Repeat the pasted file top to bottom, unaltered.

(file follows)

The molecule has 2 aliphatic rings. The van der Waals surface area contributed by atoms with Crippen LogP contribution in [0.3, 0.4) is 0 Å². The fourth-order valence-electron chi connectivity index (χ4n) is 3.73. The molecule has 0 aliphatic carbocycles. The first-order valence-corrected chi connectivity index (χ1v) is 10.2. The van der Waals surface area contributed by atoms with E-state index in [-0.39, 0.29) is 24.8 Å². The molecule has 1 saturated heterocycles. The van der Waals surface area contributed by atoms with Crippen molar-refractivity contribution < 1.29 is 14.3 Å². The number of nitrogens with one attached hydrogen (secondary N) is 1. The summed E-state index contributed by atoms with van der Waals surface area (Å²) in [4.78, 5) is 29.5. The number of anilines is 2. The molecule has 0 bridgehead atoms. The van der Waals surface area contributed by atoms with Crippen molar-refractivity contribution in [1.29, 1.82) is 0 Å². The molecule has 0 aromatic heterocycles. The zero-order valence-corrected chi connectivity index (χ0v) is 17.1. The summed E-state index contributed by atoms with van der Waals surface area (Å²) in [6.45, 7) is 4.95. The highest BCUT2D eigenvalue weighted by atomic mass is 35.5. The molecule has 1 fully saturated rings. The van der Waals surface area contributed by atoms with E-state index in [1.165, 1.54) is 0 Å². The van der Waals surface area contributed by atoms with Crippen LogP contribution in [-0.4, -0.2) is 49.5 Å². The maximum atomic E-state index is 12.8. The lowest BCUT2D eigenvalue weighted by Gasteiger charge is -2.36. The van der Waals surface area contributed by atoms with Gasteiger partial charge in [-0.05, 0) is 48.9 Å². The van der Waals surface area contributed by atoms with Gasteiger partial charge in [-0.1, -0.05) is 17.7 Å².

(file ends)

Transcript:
The molecule has 2 aliphatic rings. The van der Waals surface area contributed by atoms with Crippen LogP contribution in [0.3, 0.4) is 0 Å². The fourth-order valence-electron chi connectivity index (χ4n) is 3.73. The molecule has 0 aliphatic carbocycles. The first-order valence-corrected chi connectivity index (χ1v) is 10.2. The van der Waals surface area contributed by atoms with E-state index in [-0.39, 0.29) is 24.8 Å². The molecule has 1 saturated heterocycles. The van der Waals surface area contributed by atoms with Crippen molar-refractivity contribution < 1.29 is 14.3 Å². The number of nitrogens with one attached hydrogen (secondary N) is 1. The summed E-state index contributed by atoms with van der Waals surface area (Å²) in [4.78, 5) is 29.5. The number of anilines is 2. The molecule has 0 bridgehead atoms. The van der Waals surface area contributed by atoms with Crippen molar-refractivity contribution in [1.29, 1.82) is 0 Å². The molecule has 0 aromatic heterocycles. The zero-order valence-corrected chi connectivity index (χ0v) is 17.1. The summed E-state index contributed by atoms with van der Waals surface area (Å²) in [6.45, 7) is 4.95. The highest BCUT2D eigenvalue weighted by atomic mass is 35.5. The molecule has 1 fully saturated rings. The van der Waals surface area contributed by atoms with E-state index in [1.165, 1.54) is 0 Å². The van der Waals surface area contributed by atoms with Crippen LogP contribution in [-0.4, -0.2) is 49.5 Å². The maximum atomic E-state index is 12.8. The lowest BCUT2D eigenvalue weighted by Gasteiger charge is -2.36. The van der Waals surface area contributed by atoms with Gasteiger partial charge in [-0.05, 0) is 48.9 Å². The van der Waals surface area contributed by atoms with Gasteiger partial charge in [-0.1, -0.05) is 17.7 Å².